To the editor: Michael Kinsley is arguably correct when he writes regarding the denial of coverage for people with preexisting conditions: “The insurance companies are not behaving like heartless monsters. They are behaving like insurance companies.”
Well, they may or may not be monsters, but insurance companies are indeed “heartless.” They are inanimate creations. Their primary goal is to maximize profits, even if they have to be “heartless” and hurt people in doing so.
Do we really want a healthcare system financed and controlled by the heartless motive of corporate profits? Or, do we want one driven by the maxim “people before profits” and the heartening values of the Hippocratic Oath?
As a physician, I’ve made my choice: I support a single-payer, “Medicare for all” system.
Robert Vinetz, MD, Los Angeles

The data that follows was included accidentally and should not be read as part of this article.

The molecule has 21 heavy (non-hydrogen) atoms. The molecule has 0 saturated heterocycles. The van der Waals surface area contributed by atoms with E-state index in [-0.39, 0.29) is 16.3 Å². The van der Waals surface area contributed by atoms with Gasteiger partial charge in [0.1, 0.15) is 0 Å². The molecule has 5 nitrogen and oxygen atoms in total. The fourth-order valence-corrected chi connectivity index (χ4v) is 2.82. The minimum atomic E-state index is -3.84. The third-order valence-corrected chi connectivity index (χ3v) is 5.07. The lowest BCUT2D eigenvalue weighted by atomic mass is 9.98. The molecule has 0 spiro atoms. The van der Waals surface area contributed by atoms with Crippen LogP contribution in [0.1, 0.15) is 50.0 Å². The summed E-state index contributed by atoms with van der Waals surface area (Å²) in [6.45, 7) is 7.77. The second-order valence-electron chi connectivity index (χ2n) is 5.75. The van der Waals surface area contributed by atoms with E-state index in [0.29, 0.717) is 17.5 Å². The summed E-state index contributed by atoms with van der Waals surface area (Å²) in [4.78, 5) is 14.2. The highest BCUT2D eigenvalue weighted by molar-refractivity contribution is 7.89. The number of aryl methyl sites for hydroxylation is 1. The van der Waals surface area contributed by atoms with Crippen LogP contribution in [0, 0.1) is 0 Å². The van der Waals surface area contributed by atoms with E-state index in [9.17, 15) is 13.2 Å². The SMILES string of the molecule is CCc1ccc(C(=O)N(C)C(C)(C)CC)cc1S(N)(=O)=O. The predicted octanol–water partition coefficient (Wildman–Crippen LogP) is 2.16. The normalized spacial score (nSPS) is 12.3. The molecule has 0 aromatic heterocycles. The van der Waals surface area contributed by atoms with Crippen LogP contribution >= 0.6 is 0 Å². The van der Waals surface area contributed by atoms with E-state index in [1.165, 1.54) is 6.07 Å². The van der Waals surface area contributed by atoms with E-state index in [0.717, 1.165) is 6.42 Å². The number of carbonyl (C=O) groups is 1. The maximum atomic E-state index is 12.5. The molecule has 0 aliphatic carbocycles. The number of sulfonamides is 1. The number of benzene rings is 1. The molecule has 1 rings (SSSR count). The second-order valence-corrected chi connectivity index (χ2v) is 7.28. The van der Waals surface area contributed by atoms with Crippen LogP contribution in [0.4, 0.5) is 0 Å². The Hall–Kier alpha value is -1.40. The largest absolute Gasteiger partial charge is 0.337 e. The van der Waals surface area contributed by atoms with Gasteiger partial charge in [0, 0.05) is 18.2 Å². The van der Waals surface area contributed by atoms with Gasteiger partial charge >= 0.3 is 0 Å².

To the editor: I never see anyone mentioning the dirty little secret about preexisting conditions. Mind you, I am no admirer of insurance companies, but I understand fairness.
If someone told you he had a car accident and needed to obtain insurance to cover it, you would call it absurd. In my experience as an employer, that is exactly what happened on numerous occasions. An employee who had declined coverage would announce that something had happened and they needed to see a doctor, so it was time to sign up for insurance.
Same idea. Absurd.
While I am not a big fan of the insurance mandate either, any reasonable person can see why it must go hand-in-hand with the preexisting condition rule. The whole concept of insurance is shared cost and shared risk. One can’t ignore the cost until the risk appears.
Michael Gorman, Shadow Hills